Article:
Jerkiness, sometimes called strobing, describes the perception of individual still images in a motion picture.
Motion pictures are made from still images shown in rapid sequence. Provided there is sufficient continuity between the images and provided the sequence is shown fast enough, the central nervous system interprets the sequence as continuous motion.
In conventional cinematography, the images are filmed and displayed at 24 frames per second, at which speed jerkiness is not normally discernible.
Television screens refresh at even higher frequencies. PAL and SÉCAM television (the standards in Europe) refresh at 25 or 50 (HDTV) frames per second. NTSC television displays (the standard in North America) refresh at 29.97 frames per second.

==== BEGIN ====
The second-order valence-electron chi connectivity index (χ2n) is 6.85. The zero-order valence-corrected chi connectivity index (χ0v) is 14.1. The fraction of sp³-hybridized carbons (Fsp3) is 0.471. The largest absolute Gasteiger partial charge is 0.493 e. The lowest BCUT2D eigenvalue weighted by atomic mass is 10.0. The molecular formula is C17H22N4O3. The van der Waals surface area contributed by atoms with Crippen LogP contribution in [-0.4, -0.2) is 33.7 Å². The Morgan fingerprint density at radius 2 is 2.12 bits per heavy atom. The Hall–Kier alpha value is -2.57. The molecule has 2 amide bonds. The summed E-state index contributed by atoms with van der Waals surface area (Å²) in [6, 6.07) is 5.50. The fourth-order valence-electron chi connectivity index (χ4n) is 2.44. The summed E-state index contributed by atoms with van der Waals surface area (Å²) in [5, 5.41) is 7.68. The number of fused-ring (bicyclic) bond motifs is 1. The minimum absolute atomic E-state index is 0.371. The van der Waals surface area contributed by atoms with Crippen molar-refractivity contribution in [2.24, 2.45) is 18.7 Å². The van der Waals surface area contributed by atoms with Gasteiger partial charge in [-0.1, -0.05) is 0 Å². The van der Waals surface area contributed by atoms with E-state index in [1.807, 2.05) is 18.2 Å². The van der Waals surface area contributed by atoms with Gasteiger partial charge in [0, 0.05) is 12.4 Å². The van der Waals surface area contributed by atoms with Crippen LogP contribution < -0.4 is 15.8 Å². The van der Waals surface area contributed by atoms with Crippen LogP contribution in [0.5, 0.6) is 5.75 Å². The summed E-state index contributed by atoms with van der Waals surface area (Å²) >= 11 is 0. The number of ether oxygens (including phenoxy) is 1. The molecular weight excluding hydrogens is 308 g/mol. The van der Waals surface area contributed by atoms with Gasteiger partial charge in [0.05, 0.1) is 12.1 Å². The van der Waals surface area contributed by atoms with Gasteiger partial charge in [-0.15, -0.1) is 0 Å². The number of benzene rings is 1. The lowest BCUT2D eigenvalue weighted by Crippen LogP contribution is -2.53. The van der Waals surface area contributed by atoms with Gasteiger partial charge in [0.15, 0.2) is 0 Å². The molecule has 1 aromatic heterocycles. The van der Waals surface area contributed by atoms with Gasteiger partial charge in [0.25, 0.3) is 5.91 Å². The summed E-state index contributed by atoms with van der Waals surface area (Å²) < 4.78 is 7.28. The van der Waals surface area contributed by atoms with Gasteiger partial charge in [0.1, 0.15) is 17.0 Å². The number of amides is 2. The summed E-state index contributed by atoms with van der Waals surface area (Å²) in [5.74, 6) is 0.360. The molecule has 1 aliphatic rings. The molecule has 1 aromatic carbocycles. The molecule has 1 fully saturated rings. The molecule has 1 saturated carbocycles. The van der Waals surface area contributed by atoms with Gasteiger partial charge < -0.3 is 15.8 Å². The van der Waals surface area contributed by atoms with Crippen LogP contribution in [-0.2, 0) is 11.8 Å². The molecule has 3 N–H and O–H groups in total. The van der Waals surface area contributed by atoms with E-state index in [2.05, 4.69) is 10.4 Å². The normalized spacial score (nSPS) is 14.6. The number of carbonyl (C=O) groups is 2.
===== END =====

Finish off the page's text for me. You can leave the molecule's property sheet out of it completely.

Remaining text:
However, some technologies cannot process or carry data fast enough for sufficiently high frame rates. For example, viewing motion pictures by Internet connection generally necessitates a greatly reduced frame rate, making jerkiness clearly apparent.
Animated cartoon films are typically made at reduced frame rates (accomplished by shooting several film frames of the individual drawings) so as to limit production costs, with the result that jerkiness tends to be apparent.
Strobing can also refer to cross colour and Moiré patterning:
The former is where any high frequency luminance content of the picture, close to the TV systems colour sub-carrier frequency, is interpreted by the analogue receiver's decoder as colour information.
Moiré is where an interference pattern is produced by fine scene detail beating with the line (or even pixel) structure of the device used to analyse or display the scene.
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